The iOS weather application has become ingrained in many iPhone users morning routines and daily lives. The weather app provides users with information about the temperature, air quality, forecast, wind speed, etc of a specific location. With a just a few taps a user can quickly digest the weather related information they are seeking due to carefully thought-out design choices.
By default, a user who clicks on the weather app will first be shown the detailed weather for their current location. The use of icons at the bottom of the screen indicates that additional actions and screens can be accessed (Figure 1).
The map icon in the bottom left corner affords that weather information can be seen in a map view. The icon in the bottom right corner is a signifier that indicates an alternate list view is available. The sequence of dots at the bottom of the screen provides a mapping between the location currently shown and the rest of the locations available. As the user scrolls horizontally left and right, the corresponding dot is illuminated in the sequence allowing the user to understand the position of the displayed location within the full list. This representation of the sequence of dots also provides constraints on how far the user can scroll in each direction. Once the end of the list has been reached, the last dot in the sequence will be illuminated indicating that the user cannot scroll any further.
Icons continue to be used in a clever way to represent additional weather information. For every hour in the hourly forecast and every day in the 10 day forecast, there is an icon displayed to represent the forecast for that period of time (Figure 2). These various icons effectively represent information about the forecast and allow the user to digest a large amount of information without getting overwhelmed. Since the same icons are used consistently around the app, a user can depend on these icons to portray an accurate depiction of the weather without looking at any numbers.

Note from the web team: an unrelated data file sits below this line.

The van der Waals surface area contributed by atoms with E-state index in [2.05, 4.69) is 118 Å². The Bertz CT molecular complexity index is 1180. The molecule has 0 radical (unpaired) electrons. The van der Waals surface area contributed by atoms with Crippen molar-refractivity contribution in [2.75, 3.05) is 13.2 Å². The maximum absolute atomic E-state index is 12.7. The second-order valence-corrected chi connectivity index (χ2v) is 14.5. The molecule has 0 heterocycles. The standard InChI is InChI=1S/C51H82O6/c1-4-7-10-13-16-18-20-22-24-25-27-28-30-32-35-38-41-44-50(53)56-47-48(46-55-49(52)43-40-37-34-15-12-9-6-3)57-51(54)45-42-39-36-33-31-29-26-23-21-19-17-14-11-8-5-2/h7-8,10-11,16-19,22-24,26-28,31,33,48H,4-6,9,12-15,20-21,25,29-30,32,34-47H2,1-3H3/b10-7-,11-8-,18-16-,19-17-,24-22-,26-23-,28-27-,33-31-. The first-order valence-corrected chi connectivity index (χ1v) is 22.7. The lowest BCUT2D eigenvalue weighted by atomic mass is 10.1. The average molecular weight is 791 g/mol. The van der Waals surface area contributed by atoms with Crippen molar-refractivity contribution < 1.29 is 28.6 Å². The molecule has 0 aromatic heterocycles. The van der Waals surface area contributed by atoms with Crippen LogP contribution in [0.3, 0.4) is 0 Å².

Figure 3: Toggling between temperature, precipitation, and air quality information on the map view
The map view, shown in Figure 3, provides a map representation of temperature, precipitation, and air quality information. Presenting this information on a map follows a user’s conceptual model for location based information. When toggling between the different views, there is a loading bar that scrolls across the top of the screen to indicate that the information is being loaded. This feedback makes it obvious that the user’s action was registered and that there will be a response.
Alternative to the detailed view, a list view is also available to get a quick overview of the weather in multiple locations that have previously been saved (Figure 4). The icon on the top right corner is another instance of a signifier to indicate additional menu options when clicked. One of the options in this menu is the ability to switch the unit of temperature between Celsius and Fahrenheit (Figure 5).
Mode Based Errors
Toggling between the two units can be considered different modes. An issue that arises with having two modes within the app is the increased likelihood of a user making a mode based error. Since the unit of temperature is never displayed anywhere on the main screen, it is not obvious which mode is currently invoked. This means a user could easily interpret the temperatures as Celsius when they are in fact in Fahrenheit, or vice versa. In order to prevent this from happening, it would be useful to include the unit with the current temperature of a location. Since the current temperature is the largest number displayed on both the detailed and list views, it would make sense to include the unit of temperature here to explicitly establish the mode (Figure 1 & 4).
Add a NEW Location
Since the list view is a dynamic list of locations, locations can be added or deleted by the user. If a user wants to add a new location to their list, it is not obvious how to take this action which causes them to get stuck in the gulf of execution. There is no button or plus icon displayed anywhere on the screen – not even in the menu of the additional actions (Figure 5). In order to add a location, a user is expected to first search for that location, select it from the search results, and only then will they be presented with an “Add” button to save the location. To minimize confusion and bridge the gap between the gulf of execution and the gulf of evaluation for adding a location, I suggest the addition of a plus icon on the list view which would take the user straight through the steps of adding another location.
Overall the iOS weather app is effective in providing users with a plethora of information in a digestible and easy to understand way. However, there is room for a few improvements to the design in order to make the application easier to use and prevent mistakes from occurring.